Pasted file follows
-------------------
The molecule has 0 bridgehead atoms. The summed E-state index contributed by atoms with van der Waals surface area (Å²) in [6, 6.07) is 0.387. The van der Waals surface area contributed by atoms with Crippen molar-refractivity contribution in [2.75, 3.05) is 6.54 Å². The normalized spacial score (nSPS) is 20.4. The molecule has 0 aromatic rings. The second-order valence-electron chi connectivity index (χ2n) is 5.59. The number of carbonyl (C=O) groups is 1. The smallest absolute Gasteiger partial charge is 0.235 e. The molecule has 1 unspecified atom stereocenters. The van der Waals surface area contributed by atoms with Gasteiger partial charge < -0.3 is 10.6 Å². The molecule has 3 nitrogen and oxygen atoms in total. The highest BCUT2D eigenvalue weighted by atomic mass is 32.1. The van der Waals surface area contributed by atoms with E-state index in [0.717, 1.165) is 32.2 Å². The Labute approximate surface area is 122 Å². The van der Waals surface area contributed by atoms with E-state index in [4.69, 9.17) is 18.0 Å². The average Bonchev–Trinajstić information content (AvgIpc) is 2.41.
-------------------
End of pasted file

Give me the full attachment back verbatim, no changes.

The molecule has 0 bridgehead atoms. The summed E-state index contributed by atoms with van der Waals surface area (Å²) in [6, 6.07) is 0.387. The van der Waals surface area contributed by atoms with Crippen molar-refractivity contribution in [2.75, 3.05) is 6.54 Å². The normalized spacial score (nSPS) is 20.4. The molecule has 0 aromatic rings. The second-order valence-electron chi connectivity index (χ2n) is 5.59. The number of carbonyl (C=O) groups is 1. The smallest absolute Gasteiger partial charge is 0.235 e. The molecule has 1 unspecified atom stereocenters. The van der Waals surface area contributed by atoms with Gasteiger partial charge < -0.3 is 10.6 Å². The molecule has 3 nitrogen and oxygen atoms in total. The highest BCUT2D eigenvalue weighted by atomic mass is 32.1. The van der Waals surface area contributed by atoms with E-state index in [0.717, 1.165) is 32.2 Å². The Labute approximate surface area is 122 Å². The van der Waals surface area contributed by atoms with E-state index in [4.69, 9.17) is 18.0 Å². The average Bonchev–Trinajstić information content (AvgIpc) is 2.41.